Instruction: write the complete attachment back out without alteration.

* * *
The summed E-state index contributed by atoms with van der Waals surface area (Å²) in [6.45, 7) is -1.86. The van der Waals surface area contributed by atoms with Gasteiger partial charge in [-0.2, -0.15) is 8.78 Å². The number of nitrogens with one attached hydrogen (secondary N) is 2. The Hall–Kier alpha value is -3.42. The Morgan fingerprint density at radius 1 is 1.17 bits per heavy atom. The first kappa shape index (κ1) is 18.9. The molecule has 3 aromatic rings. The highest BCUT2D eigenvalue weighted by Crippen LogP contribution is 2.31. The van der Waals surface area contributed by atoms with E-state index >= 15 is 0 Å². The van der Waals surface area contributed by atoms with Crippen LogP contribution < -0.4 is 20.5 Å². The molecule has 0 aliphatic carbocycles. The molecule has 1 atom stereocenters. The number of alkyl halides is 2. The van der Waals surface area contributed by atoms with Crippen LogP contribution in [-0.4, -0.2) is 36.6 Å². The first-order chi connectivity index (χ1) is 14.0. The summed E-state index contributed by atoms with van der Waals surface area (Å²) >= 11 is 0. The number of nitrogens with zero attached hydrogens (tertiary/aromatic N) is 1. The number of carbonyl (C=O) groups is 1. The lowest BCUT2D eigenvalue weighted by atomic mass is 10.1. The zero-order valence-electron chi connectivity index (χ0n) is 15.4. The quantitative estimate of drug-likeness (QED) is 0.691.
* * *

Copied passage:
The summed E-state index contributed by atoms with van der Waals surface area (Å²) in [6.45, 7) is -1.86. The van der Waals surface area contributed by atoms with Gasteiger partial charge in [-0.2, -0.15) is 8.78 Å². The number of nitrogens with one attached hydrogen (secondary N) is 2. The Hall–Kier alpha value is -3.42. The Morgan fingerprint density at radius 1 is 1.17 bits per heavy atom. The first kappa shape index (κ1) is 18.9. The molecule has 3 aromatic rings. The highest BCUT2D eigenvalue weighted by Crippen LogP contribution is 2.31. The van der Waals surface area contributed by atoms with E-state index >= 15 is 0 Å². The van der Waals surface area contributed by atoms with Crippen LogP contribution < -0.4 is 20.5 Å². The molecule has 0 aliphatic carbocycles. The molecule has 1 atom stereocenters. The number of alkyl halides is 2. The van der Waals surface area contributed by atoms with Crippen LogP contribution in [-0.4, -0.2) is 36.6 Å². The first-order chi connectivity index (χ1) is 14.0. The summed E-state index contributed by atoms with van der Waals surface area (Å²) >= 11 is 0. The number of nitrogens with zero attached hydrogens (tertiary/aromatic N) is 1. The number of carbonyl (C=O) groups is 1. The lowest BCUT2D eigenvalue weighted by atomic mass is 10.1. The zero-order valence-electron chi connectivity index (χ0n) is 15.4. The quantitative estimate of drug-likeness (QED) is 0.691.